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Eurobis, Europe’s largest copper producer, is investigating a suspected plot between suppliers and employees after it revealed that minerals worth hundreds of millions of euros had disappeared from its stocks.
Shares of the company fell as much as 17 percent Friday morning in Frankfurt after it warned late Thursday that it would miss its full-year profit target after discovering “criminal activity” that could result in a “low triple-digit loss.” Hit the million euro scale.
Orbis said a company-wide investigation looking into whether suppliers worked with employees to tamper with scrap metal records in its recycling business was due to conclude by the end of September, and that police were involved.
“It is difficult to provide specific information before the investigation is concluded,” a spokesperson for the company told the Financial Times, adding that given the large volumes, the alleged theft is likely to include items containing metals such as scrap electronics and other precious metals.
The Hamburg-based company, which had revenues of €18.5bn last year, is Europe’s largest copper smelting and recycling group, with processing sites across the region, including a large complex south of its home city.
Aurubis does not mine ore itself but has built a business out of recycling metal concentrates, scrap metal and recycling materials containing minerals from mining and electronics companies. Its website states that it sources mineral concentrates from “more than 30 mining partners and a few dealers.”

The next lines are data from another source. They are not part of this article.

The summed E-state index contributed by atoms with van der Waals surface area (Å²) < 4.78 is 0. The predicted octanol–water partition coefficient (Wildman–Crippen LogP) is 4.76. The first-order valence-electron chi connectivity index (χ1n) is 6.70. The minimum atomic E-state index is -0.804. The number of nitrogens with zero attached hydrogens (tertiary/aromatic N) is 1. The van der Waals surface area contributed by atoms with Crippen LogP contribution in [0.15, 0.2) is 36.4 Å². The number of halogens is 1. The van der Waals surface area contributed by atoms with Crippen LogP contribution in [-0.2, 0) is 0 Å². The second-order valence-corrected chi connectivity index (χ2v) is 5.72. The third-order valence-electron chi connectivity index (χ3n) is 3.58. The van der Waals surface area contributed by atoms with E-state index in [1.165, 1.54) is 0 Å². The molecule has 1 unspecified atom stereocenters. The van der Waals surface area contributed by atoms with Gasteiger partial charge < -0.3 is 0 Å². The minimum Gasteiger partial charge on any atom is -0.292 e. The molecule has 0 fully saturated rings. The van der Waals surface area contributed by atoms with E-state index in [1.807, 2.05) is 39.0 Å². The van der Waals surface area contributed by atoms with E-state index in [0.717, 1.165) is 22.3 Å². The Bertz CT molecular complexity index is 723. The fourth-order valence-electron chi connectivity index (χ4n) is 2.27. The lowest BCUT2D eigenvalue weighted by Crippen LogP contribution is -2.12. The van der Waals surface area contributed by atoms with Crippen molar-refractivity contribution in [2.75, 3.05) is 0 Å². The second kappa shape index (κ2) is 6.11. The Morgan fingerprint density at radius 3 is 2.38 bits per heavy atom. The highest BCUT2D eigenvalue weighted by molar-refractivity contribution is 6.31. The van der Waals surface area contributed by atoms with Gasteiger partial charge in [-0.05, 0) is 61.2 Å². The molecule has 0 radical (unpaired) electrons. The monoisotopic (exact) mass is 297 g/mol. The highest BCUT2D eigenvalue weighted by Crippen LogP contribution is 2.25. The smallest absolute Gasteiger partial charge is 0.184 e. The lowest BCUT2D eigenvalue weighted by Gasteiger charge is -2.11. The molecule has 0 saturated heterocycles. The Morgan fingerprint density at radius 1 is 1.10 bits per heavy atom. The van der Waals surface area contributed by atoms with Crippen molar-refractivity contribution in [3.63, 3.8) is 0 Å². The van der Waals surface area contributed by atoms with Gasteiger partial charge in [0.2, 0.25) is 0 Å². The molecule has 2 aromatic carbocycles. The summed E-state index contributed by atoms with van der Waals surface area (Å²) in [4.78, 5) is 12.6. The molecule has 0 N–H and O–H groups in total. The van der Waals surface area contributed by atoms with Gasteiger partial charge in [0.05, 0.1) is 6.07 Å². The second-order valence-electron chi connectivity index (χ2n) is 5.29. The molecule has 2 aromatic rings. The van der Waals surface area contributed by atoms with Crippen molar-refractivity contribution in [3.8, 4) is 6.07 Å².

And the police raided the company last June, as part of an investigation related to the loss of goods worth 20 million euros, which led to the arrest of six people, some of whom work for the company.
Orbis said he did not believe the two conditions were related. The Hamburg Public Prosecutor said it was continuing its case against 12 defendants in connection with the “intensive searches” that took place in June.
This scandal is the latest to shake the metals industry, and raises questions about its commitment to compliance, oversight and security protocols to limit the spread of fraud and theft.
Global commodities trading group Trafigura this year accused a trader of masterminding a $590m nickel scam, while in a separate scandal bags of nickels in LME warehouses were found to be filled with rocks instead. The reputation of the industry has also been affected by a series of scams and thefts in China in recent years.
Since the June raid, the company said it has begun implementing additional security measures, including more random inspections and tighter control of the gates through which trucks loaded with minerals enter and exit.
On Thursday, the company said it would default on its previous guidance of 450 million euros to 550 million euros in pre-tax earnings for the 2023 financial year because of the alleged theft. It added that it would be able to absorb losses, which would not affect its capital spending or growth plans.
German steelmaker Salzgitter, which owns 30 percent of Eurobis, also on Thursday suspended its full-year guidance, saying it would give shareholders more information once the copper producer finishes its investigation and gives more details on the scale of the theft.
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